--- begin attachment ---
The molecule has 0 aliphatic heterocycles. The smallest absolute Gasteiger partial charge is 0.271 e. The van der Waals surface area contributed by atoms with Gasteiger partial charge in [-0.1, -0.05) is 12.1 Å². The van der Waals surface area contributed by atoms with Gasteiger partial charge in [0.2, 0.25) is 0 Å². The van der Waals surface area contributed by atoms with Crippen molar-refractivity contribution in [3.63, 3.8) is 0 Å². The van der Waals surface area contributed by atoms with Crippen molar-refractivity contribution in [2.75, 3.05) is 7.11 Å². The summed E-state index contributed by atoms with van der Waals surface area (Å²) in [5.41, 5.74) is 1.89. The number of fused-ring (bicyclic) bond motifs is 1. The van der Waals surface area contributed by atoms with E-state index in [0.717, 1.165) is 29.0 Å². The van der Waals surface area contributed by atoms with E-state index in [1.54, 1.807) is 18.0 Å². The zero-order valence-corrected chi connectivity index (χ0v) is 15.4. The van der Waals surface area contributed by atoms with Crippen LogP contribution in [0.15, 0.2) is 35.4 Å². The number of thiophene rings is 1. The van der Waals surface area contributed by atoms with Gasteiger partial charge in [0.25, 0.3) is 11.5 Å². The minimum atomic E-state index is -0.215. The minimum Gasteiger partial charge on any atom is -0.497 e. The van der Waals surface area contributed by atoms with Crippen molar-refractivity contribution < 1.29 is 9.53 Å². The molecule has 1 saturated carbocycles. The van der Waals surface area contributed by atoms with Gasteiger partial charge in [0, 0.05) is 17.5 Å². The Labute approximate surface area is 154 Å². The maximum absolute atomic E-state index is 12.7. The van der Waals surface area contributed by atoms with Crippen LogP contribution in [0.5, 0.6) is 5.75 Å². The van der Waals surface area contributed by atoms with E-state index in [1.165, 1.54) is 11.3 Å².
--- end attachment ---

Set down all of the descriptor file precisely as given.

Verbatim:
The molecule has 0 aliphatic heterocycles. The smallest absolute Gasteiger partial charge is 0.271 e. The van der Waals surface area contributed by atoms with Gasteiger partial charge in [-0.1, -0.05) is 12.1 Å². The van der Waals surface area contributed by atoms with Gasteiger partial charge in [0.2, 0.25) is 0 Å². The van der Waals surface area contributed by atoms with Crippen molar-refractivity contribution in [3.63, 3.8) is 0 Å². The van der Waals surface area contributed by atoms with Crippen molar-refractivity contribution in [2.75, 3.05) is 7.11 Å². The summed E-state index contributed by atoms with van der Waals surface area (Å²) in [5.41, 5.74) is 1.89. The number of fused-ring (bicyclic) bond motifs is 1. The van der Waals surface area contributed by atoms with E-state index in [0.717, 1.165) is 29.0 Å². The van der Waals surface area contributed by atoms with E-state index in [1.54, 1.807) is 18.0 Å². The zero-order valence-corrected chi connectivity index (χ0v) is 15.4. The van der Waals surface area contributed by atoms with Crippen LogP contribution in [0.15, 0.2) is 35.4 Å². The number of thiophene rings is 1. The van der Waals surface area contributed by atoms with Gasteiger partial charge in [0.25, 0.3) is 11.5 Å². The minimum atomic E-state index is -0.215. The minimum Gasteiger partial charge on any atom is -0.497 e. The van der Waals surface area contributed by atoms with Crippen molar-refractivity contribution < 1.29 is 9.53 Å². The molecule has 1 saturated carbocycles. The van der Waals surface area contributed by atoms with Gasteiger partial charge in [0, 0.05) is 17.5 Å². The Labute approximate surface area is 154 Å². The maximum absolute atomic E-state index is 12.7. The van der Waals surface area contributed by atoms with Crippen LogP contribution in [0.5, 0.6) is 5.75 Å². The van der Waals surface area contributed by atoms with E-state index in [1.165, 1.54) is 11.3 Å².